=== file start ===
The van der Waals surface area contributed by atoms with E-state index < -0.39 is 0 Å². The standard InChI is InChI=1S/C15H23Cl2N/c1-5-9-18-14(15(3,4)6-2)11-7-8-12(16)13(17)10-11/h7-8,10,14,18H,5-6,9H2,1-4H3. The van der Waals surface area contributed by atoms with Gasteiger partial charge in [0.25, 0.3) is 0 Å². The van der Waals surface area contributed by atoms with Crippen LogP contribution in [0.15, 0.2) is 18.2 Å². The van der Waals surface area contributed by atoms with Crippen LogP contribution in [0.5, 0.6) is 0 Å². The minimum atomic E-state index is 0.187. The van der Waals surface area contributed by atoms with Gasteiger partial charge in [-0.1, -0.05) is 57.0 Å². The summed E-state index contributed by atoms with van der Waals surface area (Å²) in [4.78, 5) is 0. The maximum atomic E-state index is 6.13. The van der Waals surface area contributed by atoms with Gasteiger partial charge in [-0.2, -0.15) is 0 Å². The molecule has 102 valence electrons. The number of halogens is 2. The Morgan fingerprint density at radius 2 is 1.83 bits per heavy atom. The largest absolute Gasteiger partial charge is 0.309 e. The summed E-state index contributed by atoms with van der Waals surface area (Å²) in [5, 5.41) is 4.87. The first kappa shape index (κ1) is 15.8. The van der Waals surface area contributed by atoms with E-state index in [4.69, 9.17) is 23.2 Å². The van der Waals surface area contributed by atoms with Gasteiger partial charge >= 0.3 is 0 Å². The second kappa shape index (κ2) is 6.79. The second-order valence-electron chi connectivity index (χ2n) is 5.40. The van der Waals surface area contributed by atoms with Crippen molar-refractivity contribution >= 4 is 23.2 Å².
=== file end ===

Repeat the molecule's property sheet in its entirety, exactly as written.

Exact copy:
The van der Waals surface area contributed by atoms with E-state index < -0.39 is 0 Å². The standard InChI is InChI=1S/C15H23Cl2N/c1-5-9-18-14(15(3,4)6-2)11-7-8-12(16)13(17)10-11/h7-8,10,14,18H,5-6,9H2,1-4H3. The van der Waals surface area contributed by atoms with Gasteiger partial charge in [0.25, 0.3) is 0 Å². The van der Waals surface area contributed by atoms with Crippen LogP contribution in [0.15, 0.2) is 18.2 Å². The van der Waals surface area contributed by atoms with Crippen LogP contribution in [0.5, 0.6) is 0 Å². The minimum atomic E-state index is 0.187. The van der Waals surface area contributed by atoms with Gasteiger partial charge in [-0.1, -0.05) is 57.0 Å². The summed E-state index contributed by atoms with van der Waals surface area (Å²) in [4.78, 5) is 0. The maximum atomic E-state index is 6.13. The van der Waals surface area contributed by atoms with Gasteiger partial charge in [-0.2, -0.15) is 0 Å². The molecule has 102 valence electrons. The number of halogens is 2. The Morgan fingerprint density at radius 2 is 1.83 bits per heavy atom. The largest absolute Gasteiger partial charge is 0.309 e. The summed E-state index contributed by atoms with van der Waals surface area (Å²) in [5, 5.41) is 4.87. The first kappa shape index (κ1) is 15.8. The van der Waals surface area contributed by atoms with E-state index in [4.69, 9.17) is 23.2 Å². The van der Waals surface area contributed by atoms with Gasteiger partial charge >= 0.3 is 0 Å². The second kappa shape index (κ2) is 6.79. The second-order valence-electron chi connectivity index (χ2n) is 5.40. The van der Waals surface area contributed by atoms with Crippen molar-refractivity contribution >= 4 is 23.2 Å².